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How Do Birds Keep Warm and Survive The Winter?

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hummingbird during winter on branch

Charles Darwin said it best: “The only organisms that will remain standing, after it’s all been said and done, are those that figure out how to adapt to the gradual changes in their environment.” We’re certain that birds understand this all too well because they are highly adaptable creatures.

Look at toucans, for example. Who knew it was possible to use bills to thermoregulate intense heat1? And pelicans got so tired of fighting with other birds for food, that they started growing their own pouches to store more fish2. These adaptations are just but a few examples of the things that made us wonder—what other tricks do they have up their sleeves?

By now, we know you know that birds are warm-blooded creatures3. That means they don’t rely on external sources of energy to regulate their body temperatures and are not affected by the fluctuating temperatures of their immediate surroundings. Surviving the cold is not a problem for them, but food is always scarce during such times, and that’s why most of them migrate to warmer regions.

What about those that don’t? Do they get cold?

Well, those that don’t have evolved and developed a couple of physical and behavioral adaptations that will fascinate you. Let’s first look at the physical, before moving on to the behavioral stuff.eagle divider

Physical Adaptations

Kakapo Parrot during winter
Image Credit: heather_p, Shutterstock

1. Feathers

To be honest, nobody really knows why or how these fluffy appendages appeared. We do have several theories out there trying to explain their origin, but most of them are speculation.

Feathers are important to birds in more than one way. Some species use them for communication, especially if they are trying to look for the right mate to breed with, while others see them primarily as shields. Waterproofing and camouflage are the other not-so-common uses, but insulation is highly significant.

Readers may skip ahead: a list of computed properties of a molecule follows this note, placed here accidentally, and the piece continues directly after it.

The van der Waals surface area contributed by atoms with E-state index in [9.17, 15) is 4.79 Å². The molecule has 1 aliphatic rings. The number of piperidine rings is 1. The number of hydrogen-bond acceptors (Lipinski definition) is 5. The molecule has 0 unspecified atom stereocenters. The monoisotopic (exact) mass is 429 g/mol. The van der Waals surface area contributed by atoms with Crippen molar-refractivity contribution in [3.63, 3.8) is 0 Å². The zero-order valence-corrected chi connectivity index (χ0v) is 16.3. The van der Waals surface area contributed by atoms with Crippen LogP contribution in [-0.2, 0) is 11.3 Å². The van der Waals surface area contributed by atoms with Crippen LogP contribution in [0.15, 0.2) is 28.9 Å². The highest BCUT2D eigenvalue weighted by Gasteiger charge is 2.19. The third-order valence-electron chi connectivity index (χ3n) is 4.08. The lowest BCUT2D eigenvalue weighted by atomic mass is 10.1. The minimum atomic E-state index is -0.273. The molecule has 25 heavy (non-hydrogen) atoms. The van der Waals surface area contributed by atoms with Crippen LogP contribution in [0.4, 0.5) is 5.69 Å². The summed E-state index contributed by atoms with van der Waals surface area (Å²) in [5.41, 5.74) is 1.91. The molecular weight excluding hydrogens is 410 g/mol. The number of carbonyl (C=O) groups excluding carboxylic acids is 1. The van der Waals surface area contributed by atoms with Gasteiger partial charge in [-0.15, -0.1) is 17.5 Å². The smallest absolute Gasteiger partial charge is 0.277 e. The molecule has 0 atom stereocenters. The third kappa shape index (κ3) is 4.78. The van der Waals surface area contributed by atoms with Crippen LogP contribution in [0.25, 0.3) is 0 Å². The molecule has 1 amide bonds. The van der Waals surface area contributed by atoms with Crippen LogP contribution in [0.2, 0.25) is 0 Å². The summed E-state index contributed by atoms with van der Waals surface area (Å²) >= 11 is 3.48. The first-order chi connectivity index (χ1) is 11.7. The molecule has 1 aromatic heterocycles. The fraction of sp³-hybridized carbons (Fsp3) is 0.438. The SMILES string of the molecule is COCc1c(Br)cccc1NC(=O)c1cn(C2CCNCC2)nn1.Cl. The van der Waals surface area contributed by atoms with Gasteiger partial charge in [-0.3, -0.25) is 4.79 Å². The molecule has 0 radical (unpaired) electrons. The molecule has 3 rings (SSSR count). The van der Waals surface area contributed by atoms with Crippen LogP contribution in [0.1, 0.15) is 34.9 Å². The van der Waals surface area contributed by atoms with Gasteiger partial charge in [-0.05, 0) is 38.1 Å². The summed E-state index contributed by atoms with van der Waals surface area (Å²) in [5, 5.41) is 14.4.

Feathers help birds regulate their body temperatures as it creates air pockets that trap warm air in, preventing it from escaping to the cold environment. If you’ve ever seen a bird tuck its bill into the feathers, it’s trying to inhale the warm air.

2. Legs and Feet

How is it that birds are able to walk in water or snow while it’s freezing outside, and not get their feet frozen? Something else that we found to be even more surprising is how some of them can comfortably sit on a metal perch during winter, and not get stuck. Even though the metal is literally freezing.

Sadly, it has nothing to do with superpower or magic. They just have feet with unique adaptations that make it possible to do that. Have you ever heard of the Latin phrase Rete Mirabile?

Its literal translation is “wonderful net.” Ornithologists like to use it while describing the pattern created by the arteries and veins supplying blood to the bird’s feet. Apparently, they are interwoven, to ensure that the warm arterial blood being pumping from the heart heats up the venous blood traveling back up from the legs. This guarantees that the blood from the feet doesn’t change the internal temperature of the body and that moving from the bird’s trunk doesn’t let the feet freeze.

Also, the veins directing blood to the feet have some sort of constriction, to ensure that only a small amount of blood goes down.

3. Fat Reserves

Most people assume that the freezing temperatures are the only problem that birds try to overcome during winter, but that’s not even the half of it. Elements such as strong winds and crazy storms also make it difficult to stay warm even if the temperatures aren’t that extreme.

Depending on the species, some birds end up consuming a significant percentage of their fat reserves in a single night—just to keep warm. By the time the storm has passed, you’ll find that they’ve lost at least 10% of their body weight.

Because stored body fat is the only thing that can help them survive those harsh weather elements, they always find themselves eating more during winter. More food equals more fat, which equals more energy.eagle divider

Behavioral Adaptations 

crows resting in tree in winter
Image Credit: almassy, Shutterstock

In addition to the physical traits, we have observable behaviors that different bird species have adapted to guarantee their survival. The ones that have been documented include: